virulent nonsense about questions he has obviously not studied, but
he has led a life of adventure, and he tells his adventures very naturally and agreeably, with no trace of Munchausenism and very little picture- making. We do not know anything in its way—a thin but picturesque
way—better than his description of the agony of disgust which tempted him to leave the Legion des Etrangeres, or the means by which he escaped.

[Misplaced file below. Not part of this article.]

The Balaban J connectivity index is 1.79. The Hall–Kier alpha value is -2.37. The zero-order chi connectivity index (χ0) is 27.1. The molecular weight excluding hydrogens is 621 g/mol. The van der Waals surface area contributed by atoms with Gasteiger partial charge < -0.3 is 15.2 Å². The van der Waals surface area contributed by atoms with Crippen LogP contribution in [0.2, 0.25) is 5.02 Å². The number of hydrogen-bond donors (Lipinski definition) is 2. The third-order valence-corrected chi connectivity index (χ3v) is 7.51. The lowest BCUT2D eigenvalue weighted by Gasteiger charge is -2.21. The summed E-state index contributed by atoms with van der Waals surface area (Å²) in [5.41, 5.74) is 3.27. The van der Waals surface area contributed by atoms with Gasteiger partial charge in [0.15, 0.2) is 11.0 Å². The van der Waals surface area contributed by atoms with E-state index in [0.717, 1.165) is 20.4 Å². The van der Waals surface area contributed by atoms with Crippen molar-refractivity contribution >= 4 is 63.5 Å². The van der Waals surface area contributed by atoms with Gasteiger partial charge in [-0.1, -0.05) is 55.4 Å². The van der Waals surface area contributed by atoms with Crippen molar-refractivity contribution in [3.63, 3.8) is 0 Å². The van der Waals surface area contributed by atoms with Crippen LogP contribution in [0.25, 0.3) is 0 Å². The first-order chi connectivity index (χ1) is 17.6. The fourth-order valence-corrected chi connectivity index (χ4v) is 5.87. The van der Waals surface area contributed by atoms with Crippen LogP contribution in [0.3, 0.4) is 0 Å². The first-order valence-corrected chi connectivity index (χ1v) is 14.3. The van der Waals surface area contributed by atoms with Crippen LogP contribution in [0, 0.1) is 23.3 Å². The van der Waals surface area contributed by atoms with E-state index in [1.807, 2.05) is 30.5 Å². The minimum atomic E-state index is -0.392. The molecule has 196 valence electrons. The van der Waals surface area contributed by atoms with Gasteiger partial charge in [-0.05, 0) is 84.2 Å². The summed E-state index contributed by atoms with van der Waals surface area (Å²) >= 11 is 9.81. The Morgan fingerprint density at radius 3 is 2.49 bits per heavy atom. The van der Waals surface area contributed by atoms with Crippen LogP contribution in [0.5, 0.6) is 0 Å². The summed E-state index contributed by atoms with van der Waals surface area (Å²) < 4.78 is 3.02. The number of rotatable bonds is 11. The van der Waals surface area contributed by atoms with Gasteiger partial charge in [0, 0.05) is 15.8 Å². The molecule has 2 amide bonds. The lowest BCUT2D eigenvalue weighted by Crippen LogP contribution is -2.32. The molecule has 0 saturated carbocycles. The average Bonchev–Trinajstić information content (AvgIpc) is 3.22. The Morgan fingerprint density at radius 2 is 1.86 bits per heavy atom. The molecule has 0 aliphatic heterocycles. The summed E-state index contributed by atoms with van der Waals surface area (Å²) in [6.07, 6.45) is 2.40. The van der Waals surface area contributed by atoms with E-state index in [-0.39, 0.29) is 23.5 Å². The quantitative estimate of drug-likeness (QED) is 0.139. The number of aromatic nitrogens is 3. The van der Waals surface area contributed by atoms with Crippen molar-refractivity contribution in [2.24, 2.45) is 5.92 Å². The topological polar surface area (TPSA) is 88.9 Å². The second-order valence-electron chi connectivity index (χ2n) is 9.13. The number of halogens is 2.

that service. Mr. Starner has been in almost all quarters of the world, and his defect is want of minuteness. He is evidently not aware, as his reader is sure to be, that his forte is not sketching, but Cruioe-like de- scription of single scenes—that he would have made a better book out of his short experience with the Legion if he had described the incidents- of each day and hour, than out of all his adventures.